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The Chewton Bushlands — from Crown Land to Subdivision

During the early settlement of Chewton and the surrounding countryside, it was soon realized that the land we now know of, as the Chewton Bushlands was not a very productive region.


The prospectors, who came to the Forrest Creek area in the 1850’s to look for gold, quickly saw that there was none to be found here. As well there was no water, and because of rocks and sedimentary soil, grazing was out of the question. Consequently this land remained relatively untouched, missing out as it did, on the usual style of European degradation that was taking place nearby.

There was one thing that the region did have however, and that was plenty of trees. Many had been taken earlier by the miners for firewood and building purposes, but it was not until the 1940’s that they were harvested at an intense rate. loggingThis was done to satisfy the need for firewood and charcoal, both of these products were in short supply, due to a scarcity created by WW2.  They were in great demand for example, by such industries as the Thompson Foundry in Castlemaine.

It must have been a very degraded bit of real estate directly after the war, not even suitable for soldier settlement, just a mess of uprooted stumps, a damaged ecosystem and bare ground where the trees used to be.

Thankfully nature does have a way of regenerating itself, so it’s likely that by the middle of 1948 it had picked up a bit. At that time it was Crown Land and it must be supposed that John Henry Thomas, a laborer of Hunter Street Chewton, felt it was worth having.

On the 1948 Registered Title it is stated that a piece of land which comprised of “two hundred and ninety-two acres, two roods and twenty-eight perches in the Parish of Talbot was a “Crown Grant”, made on the 17th.July 1948 to John Henry Thomas. He paid “Three hundred and sixty-five pounds and five shillings” for this tract of countryside, which must have been a fair bit at the time; and it was this land which was destined to become the Parsons subdivision of 1974, and which later became known as the Chewton Bushlands.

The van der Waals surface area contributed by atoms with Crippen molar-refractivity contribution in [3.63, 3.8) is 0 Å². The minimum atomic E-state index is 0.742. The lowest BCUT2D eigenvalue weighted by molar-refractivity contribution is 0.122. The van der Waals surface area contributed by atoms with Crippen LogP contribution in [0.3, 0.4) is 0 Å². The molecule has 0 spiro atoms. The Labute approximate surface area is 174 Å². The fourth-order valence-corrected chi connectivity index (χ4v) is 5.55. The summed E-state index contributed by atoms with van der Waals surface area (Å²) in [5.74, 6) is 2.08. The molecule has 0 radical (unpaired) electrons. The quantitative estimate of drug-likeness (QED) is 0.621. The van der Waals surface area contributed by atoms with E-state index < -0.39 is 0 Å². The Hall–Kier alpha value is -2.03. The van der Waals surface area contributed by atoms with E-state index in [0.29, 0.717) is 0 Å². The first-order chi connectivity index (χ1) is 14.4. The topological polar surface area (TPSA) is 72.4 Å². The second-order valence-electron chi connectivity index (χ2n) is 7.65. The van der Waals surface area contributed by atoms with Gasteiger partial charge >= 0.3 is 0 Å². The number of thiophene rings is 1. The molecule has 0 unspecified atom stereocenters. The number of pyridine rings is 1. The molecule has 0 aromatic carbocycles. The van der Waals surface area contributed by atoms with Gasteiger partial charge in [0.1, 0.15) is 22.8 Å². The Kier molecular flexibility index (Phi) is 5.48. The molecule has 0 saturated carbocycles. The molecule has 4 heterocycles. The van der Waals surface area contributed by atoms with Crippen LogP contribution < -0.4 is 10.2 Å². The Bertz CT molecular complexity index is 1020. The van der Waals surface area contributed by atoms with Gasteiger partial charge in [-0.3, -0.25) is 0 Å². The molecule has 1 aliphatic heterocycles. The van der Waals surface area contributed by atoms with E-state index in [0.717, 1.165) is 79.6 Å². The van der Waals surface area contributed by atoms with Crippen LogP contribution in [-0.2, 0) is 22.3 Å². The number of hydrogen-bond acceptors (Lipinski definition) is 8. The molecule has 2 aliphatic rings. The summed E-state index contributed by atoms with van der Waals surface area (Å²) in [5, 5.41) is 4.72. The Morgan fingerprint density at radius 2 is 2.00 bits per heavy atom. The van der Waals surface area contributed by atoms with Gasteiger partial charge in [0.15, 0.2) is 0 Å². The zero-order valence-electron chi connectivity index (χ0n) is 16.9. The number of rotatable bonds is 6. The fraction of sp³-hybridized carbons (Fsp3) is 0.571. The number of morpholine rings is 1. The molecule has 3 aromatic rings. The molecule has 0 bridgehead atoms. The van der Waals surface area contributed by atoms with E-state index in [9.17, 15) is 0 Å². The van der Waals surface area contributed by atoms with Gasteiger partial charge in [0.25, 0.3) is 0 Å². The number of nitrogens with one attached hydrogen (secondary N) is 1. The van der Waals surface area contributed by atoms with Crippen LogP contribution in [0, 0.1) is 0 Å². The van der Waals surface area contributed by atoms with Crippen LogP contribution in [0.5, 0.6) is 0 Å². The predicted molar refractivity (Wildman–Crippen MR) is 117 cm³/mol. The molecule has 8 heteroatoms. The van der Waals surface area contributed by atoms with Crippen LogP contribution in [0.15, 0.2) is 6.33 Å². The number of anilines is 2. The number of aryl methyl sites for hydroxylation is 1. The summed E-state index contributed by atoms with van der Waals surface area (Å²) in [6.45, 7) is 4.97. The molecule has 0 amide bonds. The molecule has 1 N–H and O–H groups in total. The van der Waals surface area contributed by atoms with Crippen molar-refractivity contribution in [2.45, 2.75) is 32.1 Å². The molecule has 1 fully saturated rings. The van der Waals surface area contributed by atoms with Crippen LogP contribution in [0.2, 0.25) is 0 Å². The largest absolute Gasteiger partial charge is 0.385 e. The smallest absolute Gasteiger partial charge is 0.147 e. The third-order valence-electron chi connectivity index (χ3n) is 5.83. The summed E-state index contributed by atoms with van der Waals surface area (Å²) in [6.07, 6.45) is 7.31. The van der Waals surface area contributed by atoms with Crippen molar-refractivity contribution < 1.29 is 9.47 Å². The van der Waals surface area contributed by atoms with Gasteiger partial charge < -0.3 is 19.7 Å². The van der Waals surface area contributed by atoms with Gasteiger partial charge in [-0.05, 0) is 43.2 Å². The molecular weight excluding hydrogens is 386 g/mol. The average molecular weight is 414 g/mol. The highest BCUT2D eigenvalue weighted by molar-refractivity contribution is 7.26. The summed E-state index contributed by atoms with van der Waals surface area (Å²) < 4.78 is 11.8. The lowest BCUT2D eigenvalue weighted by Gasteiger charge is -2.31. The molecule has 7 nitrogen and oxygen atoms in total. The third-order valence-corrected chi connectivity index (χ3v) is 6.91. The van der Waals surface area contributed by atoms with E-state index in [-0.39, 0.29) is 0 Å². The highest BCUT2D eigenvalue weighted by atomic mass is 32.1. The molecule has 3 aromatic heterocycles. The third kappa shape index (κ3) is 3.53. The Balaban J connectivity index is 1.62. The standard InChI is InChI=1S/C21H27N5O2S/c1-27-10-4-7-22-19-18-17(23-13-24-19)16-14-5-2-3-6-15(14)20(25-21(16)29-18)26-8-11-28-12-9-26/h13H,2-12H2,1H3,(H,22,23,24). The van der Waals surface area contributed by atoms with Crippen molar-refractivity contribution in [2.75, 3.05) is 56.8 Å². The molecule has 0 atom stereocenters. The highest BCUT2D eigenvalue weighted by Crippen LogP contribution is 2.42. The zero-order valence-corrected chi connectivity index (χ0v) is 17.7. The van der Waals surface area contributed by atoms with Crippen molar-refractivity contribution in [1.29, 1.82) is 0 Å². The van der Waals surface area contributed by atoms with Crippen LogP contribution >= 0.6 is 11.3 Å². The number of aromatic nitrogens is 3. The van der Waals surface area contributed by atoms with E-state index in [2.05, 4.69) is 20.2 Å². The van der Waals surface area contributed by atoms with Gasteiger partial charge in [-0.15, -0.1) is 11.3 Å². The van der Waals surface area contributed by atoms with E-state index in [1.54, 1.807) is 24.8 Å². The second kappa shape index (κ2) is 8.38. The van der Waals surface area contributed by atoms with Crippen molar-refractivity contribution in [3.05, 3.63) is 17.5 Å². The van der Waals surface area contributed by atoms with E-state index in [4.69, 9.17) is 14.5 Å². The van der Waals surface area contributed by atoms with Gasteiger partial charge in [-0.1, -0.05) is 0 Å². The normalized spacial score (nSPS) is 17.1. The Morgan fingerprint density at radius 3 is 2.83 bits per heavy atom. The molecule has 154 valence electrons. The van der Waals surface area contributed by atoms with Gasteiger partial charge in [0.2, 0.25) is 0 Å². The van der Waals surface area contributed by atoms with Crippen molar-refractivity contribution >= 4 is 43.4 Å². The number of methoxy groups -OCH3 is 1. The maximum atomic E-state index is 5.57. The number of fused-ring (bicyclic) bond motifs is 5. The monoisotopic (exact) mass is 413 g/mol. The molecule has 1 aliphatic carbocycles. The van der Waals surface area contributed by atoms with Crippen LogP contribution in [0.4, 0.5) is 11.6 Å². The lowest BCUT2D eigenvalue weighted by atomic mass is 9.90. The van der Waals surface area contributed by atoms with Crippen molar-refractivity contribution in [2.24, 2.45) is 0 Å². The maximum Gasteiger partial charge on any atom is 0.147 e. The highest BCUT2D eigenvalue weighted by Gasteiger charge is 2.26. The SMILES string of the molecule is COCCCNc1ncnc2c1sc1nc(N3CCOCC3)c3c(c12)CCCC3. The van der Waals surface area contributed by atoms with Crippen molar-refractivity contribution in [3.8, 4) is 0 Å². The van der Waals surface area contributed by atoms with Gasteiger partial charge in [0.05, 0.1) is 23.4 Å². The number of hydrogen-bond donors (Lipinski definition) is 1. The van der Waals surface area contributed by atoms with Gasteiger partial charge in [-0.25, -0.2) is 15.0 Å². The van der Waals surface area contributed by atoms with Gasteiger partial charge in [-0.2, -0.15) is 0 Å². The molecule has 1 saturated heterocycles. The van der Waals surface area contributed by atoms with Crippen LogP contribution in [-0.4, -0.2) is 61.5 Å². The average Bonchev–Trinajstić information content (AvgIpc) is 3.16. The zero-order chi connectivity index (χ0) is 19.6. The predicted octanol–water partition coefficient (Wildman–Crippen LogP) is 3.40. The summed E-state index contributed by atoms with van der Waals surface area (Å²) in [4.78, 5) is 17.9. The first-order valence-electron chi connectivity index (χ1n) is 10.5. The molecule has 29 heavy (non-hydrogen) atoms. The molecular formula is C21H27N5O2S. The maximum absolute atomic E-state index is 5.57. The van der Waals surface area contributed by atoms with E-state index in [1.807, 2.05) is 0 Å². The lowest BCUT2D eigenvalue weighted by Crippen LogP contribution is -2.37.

On the death of John Henry Thomas in 1957 the title passed onto his Sons-in Law, Robert Peterson and George McKay, both of Eildon. In December of 1958 George Edward Exon, a retired farmer of Mitchell Street Chewton, acquired the property. The next owner was Jan Cern, a Quarry Master in Chewton, who had possession of the land from March 1965 until January 1967.

Brian Edward Parsons Manager, and Merle Irene Parsons, both of Harcourt are recorded as the owners from the 16th of January 1967. Brian Parsons must have been a very entrepreneurial type for when he realized that the land would have very little use as a mining or farming opportunity, he had the foresight to try it as a subdivision. His plan was to attract buyers from the city looking for that special ‘bush block’.


Original Title showing the 42 lots as drawn up by Brian Parsons

The land was thereupon subdivided and the subdivision plan was submitted to the Metcalf Shire Council. (The Borough of Chewton was part of the Metcalfe Shire at the time). The original single title was replaced by individual titles for each of the 42 Lots; each lot was between 5 and 10 acres. This was done on the 8th of November 1974. It was then given the name of The Chewton Bushlands, thus distinguishing its character from that of the village of Chewton.

Shortly thereafter Brian Parsons took on a subdivision project that had never before been seen in this part of the country, and one that was particularly innovative at the time. So what was behind this rush to develop?